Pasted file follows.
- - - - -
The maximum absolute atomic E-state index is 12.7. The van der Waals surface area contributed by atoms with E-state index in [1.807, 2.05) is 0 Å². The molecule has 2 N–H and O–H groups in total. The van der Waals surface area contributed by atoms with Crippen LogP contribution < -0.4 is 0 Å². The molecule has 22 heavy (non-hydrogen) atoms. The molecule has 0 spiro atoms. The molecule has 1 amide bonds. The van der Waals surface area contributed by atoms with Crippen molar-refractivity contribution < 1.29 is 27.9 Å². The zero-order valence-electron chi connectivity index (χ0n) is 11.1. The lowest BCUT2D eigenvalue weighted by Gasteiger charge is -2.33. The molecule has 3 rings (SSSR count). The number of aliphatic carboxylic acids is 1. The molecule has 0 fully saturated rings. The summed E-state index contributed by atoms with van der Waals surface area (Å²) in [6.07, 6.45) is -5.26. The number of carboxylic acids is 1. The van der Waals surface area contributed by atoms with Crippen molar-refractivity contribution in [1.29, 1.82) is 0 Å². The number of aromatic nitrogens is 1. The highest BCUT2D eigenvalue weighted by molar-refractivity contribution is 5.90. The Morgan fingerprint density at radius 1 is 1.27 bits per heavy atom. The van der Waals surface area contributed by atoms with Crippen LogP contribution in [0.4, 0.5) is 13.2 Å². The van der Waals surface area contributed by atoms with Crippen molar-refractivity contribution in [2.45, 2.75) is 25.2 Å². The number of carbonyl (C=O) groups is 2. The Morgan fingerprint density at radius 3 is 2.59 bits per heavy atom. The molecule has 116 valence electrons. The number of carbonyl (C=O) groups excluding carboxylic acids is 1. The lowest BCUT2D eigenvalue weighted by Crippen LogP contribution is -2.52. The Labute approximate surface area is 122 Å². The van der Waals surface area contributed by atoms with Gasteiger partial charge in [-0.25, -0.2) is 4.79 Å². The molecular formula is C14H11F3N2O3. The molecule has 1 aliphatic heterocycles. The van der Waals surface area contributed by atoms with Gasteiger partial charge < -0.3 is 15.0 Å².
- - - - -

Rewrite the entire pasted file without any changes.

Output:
The maximum absolute atomic E-state index is 12.7. The van der Waals surface area contributed by atoms with E-state index in [1.807, 2.05) is 0 Å². The molecule has 2 N–H and O–H groups in total. The van der Waals surface area contributed by atoms with Crippen LogP contribution < -0.4 is 0 Å². The molecule has 22 heavy (non-hydrogen) atoms. The molecule has 0 spiro atoms. The molecule has 1 amide bonds. The van der Waals surface area contributed by atoms with Crippen molar-refractivity contribution < 1.29 is 27.9 Å². The zero-order valence-electron chi connectivity index (χ0n) is 11.1. The lowest BCUT2D eigenvalue weighted by Gasteiger charge is -2.33. The molecule has 3 rings (SSSR count). The number of aliphatic carboxylic acids is 1. The molecule has 0 fully saturated rings. The summed E-state index contributed by atoms with van der Waals surface area (Å²) in [6.07, 6.45) is -5.26. The number of carboxylic acids is 1. The van der Waals surface area contributed by atoms with Crippen molar-refractivity contribution in [1.29, 1.82) is 0 Å². The number of aromatic nitrogens is 1. The highest BCUT2D eigenvalue weighted by molar-refractivity contribution is 5.90. The Morgan fingerprint density at radius 1 is 1.27 bits per heavy atom. The van der Waals surface area contributed by atoms with Crippen LogP contribution in [0.4, 0.5) is 13.2 Å². The van der Waals surface area contributed by atoms with Crippen molar-refractivity contribution in [2.45, 2.75) is 25.2 Å². The number of carbonyl (C=O) groups is 2. The Morgan fingerprint density at radius 3 is 2.59 bits per heavy atom. The molecule has 116 valence electrons. The number of carbonyl (C=O) groups excluding carboxylic acids is 1. The lowest BCUT2D eigenvalue weighted by Crippen LogP contribution is -2.52. The Labute approximate surface area is 122 Å². The van der Waals surface area contributed by atoms with Gasteiger partial charge in [-0.25, -0.2) is 4.79 Å². The molecular formula is C14H11F3N2O3. The molecule has 1 aliphatic heterocycles. The van der Waals surface area contributed by atoms with Gasteiger partial charge < -0.3 is 15.0 Å².